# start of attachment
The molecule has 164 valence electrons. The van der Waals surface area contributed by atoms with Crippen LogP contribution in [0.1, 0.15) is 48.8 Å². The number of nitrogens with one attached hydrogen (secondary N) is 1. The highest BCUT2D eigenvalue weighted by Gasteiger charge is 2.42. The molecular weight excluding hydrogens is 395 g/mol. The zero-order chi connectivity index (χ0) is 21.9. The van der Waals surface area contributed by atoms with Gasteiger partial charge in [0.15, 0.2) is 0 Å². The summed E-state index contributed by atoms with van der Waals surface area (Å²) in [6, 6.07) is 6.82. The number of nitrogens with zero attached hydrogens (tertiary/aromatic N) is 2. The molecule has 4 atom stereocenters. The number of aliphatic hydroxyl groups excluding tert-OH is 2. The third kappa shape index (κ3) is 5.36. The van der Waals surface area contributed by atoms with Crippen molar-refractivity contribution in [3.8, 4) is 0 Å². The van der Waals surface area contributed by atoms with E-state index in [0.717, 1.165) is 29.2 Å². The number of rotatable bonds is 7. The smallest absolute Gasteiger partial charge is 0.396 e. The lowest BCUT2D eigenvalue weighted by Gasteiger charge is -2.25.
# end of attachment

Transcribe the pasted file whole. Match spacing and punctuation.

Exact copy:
The molecule has 164 valence electrons. The van der Waals surface area contributed by atoms with Crippen LogP contribution in [0.1, 0.15) is 48.8 Å². The number of nitrogens with one attached hydrogen (secondary N) is 1. The highest BCUT2D eigenvalue weighted by Gasteiger charge is 2.42. The molecular weight excluding hydrogens is 395 g/mol. The zero-order chi connectivity index (χ0) is 21.9. The van der Waals surface area contributed by atoms with Gasteiger partial charge in [0.15, 0.2) is 0 Å². The summed E-state index contributed by atoms with van der Waals surface area (Å²) in [6, 6.07) is 6.82. The number of nitrogens with zero attached hydrogens (tertiary/aromatic N) is 2. The molecule has 4 atom stereocenters. The number of aliphatic hydroxyl groups excluding tert-OH is 2. The third kappa shape index (κ3) is 5.36. The van der Waals surface area contributed by atoms with Crippen molar-refractivity contribution in [3.8, 4) is 0 Å². The van der Waals surface area contributed by atoms with E-state index in [0.717, 1.165) is 29.2 Å². The number of rotatable bonds is 7. The smallest absolute Gasteiger partial charge is 0.396 e. The lowest BCUT2D eigenvalue weighted by Gasteiger charge is -2.25.